Once you’ve repotted, water the plants well but allow the soil to dry a bit before bringing the pots.
It’s best to keep them until before winter sets in. Once winter arrives, bring the plants indoors so they have time to adjust to their environment.
To promote branching and ensure proper citronella plant winter care, you’ll need to pinch the branches a few times.
As long as your plants receive water and light, they will thrive indoors.
How to Take Care of Citronella During Winter?
It’s quite simple to prepare your citronella plant for the winter season.
By following the tips outlined in this article, you can ensure that your plant thrives when spring arrives.
1. Provide Regular Watering
If you own a citronella plant, you probably know how crucial it is to water it for its health.
The plant still requires water to endure the winter, even if it is not actively growing.
To maintain its happiness and well-being, ensure the soil stays damp but not overly saturated.
2. Apply Fertilizer in Moderate Amounts
Citronella plants are wonderful, especially for keeping mosquitoes and other insects due to their lemony fragrance.
Although they don’t require fertilization, applying a fertilizer every few weeks in the winter season is beneficial to ensure their health and vigor.
To avoid the possibility of root rot, it is crucial not to overwater citronella plants. Instead, let the soil fully dry out between watering times.
3. Prune the Citronella
Pruning citronella plant in winter is beneficial. It’s not just about aesthetics; it helps promote healthy growth.
- Start by trimming any drooping leaves from your citronella plant.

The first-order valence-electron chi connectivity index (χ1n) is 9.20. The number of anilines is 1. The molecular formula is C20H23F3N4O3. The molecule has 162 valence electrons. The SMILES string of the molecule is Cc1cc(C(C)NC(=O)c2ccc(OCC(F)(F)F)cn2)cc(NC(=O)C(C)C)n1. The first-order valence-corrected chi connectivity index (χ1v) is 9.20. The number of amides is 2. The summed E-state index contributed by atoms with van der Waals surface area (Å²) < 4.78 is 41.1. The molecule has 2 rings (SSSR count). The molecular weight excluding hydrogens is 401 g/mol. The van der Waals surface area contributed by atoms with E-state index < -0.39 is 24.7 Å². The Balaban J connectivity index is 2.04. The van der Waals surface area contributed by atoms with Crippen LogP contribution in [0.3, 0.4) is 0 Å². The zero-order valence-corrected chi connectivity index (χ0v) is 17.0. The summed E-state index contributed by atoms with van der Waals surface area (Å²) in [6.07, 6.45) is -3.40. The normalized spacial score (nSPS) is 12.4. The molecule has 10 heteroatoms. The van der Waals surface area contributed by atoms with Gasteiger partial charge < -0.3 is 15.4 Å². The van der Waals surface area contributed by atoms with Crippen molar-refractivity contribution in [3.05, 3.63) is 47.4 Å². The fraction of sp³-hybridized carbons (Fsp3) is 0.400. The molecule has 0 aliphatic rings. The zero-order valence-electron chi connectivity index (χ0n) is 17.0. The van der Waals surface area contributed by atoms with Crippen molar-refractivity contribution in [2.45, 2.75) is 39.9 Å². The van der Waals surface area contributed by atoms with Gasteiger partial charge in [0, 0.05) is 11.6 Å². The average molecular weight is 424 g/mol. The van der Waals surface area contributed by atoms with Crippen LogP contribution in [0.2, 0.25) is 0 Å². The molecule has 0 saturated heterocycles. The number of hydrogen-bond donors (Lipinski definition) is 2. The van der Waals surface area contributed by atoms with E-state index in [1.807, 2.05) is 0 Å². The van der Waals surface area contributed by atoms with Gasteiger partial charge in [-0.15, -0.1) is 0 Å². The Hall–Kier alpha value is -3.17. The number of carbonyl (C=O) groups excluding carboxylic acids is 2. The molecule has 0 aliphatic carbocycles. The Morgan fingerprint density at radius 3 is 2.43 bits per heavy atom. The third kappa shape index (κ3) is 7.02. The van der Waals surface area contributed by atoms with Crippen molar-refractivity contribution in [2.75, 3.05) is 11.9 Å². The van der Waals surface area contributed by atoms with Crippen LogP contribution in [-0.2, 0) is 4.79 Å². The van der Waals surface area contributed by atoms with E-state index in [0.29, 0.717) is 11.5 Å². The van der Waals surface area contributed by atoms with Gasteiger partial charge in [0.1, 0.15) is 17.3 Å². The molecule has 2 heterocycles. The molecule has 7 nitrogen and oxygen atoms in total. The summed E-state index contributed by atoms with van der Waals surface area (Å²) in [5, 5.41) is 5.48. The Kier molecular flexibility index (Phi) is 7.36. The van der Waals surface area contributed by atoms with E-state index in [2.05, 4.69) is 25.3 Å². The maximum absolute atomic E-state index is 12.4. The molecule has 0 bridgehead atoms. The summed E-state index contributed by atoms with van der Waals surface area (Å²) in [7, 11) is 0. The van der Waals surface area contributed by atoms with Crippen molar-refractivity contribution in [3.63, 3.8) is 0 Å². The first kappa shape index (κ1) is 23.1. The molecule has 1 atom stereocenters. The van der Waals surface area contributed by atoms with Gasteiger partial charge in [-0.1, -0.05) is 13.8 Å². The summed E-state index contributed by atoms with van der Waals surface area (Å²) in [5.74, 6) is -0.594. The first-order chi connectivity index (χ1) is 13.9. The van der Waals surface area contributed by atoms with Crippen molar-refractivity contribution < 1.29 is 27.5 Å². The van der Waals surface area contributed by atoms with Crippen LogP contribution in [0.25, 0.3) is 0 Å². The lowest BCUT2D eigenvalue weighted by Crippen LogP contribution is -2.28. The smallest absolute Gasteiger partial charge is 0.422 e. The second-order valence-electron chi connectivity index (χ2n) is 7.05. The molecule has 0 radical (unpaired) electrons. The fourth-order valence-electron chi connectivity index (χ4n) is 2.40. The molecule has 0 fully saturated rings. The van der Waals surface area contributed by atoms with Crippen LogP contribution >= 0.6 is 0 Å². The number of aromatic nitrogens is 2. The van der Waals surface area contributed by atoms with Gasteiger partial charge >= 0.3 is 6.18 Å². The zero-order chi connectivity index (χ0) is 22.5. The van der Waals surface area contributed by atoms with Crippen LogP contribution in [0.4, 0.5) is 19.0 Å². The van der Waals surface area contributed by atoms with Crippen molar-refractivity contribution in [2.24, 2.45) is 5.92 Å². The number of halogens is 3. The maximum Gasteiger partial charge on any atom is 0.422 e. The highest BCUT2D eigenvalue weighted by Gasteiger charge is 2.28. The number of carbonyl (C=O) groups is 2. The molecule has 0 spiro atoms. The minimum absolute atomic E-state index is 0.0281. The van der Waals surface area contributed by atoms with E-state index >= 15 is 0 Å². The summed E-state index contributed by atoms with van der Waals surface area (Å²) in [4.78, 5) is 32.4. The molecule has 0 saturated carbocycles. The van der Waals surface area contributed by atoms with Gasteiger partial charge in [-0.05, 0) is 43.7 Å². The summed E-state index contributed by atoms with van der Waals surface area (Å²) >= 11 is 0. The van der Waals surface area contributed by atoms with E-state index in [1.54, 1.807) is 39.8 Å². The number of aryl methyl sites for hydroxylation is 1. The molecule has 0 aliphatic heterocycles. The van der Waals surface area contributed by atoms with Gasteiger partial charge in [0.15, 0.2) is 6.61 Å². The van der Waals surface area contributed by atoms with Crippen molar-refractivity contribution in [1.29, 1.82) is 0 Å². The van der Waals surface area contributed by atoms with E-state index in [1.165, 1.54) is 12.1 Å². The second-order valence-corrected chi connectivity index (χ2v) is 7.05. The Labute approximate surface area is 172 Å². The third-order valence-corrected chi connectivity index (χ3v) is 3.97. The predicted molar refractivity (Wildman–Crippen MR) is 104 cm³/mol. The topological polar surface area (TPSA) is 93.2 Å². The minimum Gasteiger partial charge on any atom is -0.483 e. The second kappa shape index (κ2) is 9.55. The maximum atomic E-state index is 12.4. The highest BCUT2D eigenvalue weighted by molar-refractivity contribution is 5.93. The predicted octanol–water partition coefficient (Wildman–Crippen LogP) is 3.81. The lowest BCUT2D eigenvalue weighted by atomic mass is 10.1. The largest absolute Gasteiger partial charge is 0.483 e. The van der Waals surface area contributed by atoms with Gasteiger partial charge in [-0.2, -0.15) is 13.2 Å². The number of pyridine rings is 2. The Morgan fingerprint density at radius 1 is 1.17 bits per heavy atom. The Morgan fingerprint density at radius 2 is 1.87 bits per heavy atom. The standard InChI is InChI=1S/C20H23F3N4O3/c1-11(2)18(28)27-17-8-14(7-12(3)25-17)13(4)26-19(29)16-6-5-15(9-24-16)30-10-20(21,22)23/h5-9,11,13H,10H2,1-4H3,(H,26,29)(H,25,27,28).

- Then, proceed to trim the stems according to their requirements.
- As spring approaches and citronella plant winter care is over, trim a few inches off the stem to stimulate growth.
4. Protect Your Beloved Plant from Pests
It is very important to ensure the well-being of your citronella plant by safeguarding it against pests and diseases.
One effective method is to mist the leaves with water to maintain their moisture levels and prevent them from drying.
Also, make sure to clear away any leaves or debris. Especially in the vicinity of the plant, as they can serve as breeding grounds for pests and diseases.
If you happen to notice any pests or signs of illness on your plant, taking action is crucial in preventing damage and spread.
By following these tips, you can maintain the health and vitality of your citronella plant throughout the winter season.
Taking care of your greens can get rather challenging when the temperatures drop, but not if you follow our citronella plant winter care guide!
Want to keep your plants alive, just like we do? You can do that by reading the rest of our blogs!
Thanks for reading!
Hey there, I’m Morgan, a houseplant enthusiast from sunny Charleston, South Carolina. Growing up surrounded by my mom’s lush orchids and African violets, I discovered the magic of bringing nature indoors. Thanks to the pandemic, I delved deeper into houseplants, discovering their power to uplift moods and transform spaces. I’m here to spill all my secrets, helping you pick the perfect houseplant – and make it happy. Let’s keep your plants alive, together! 😊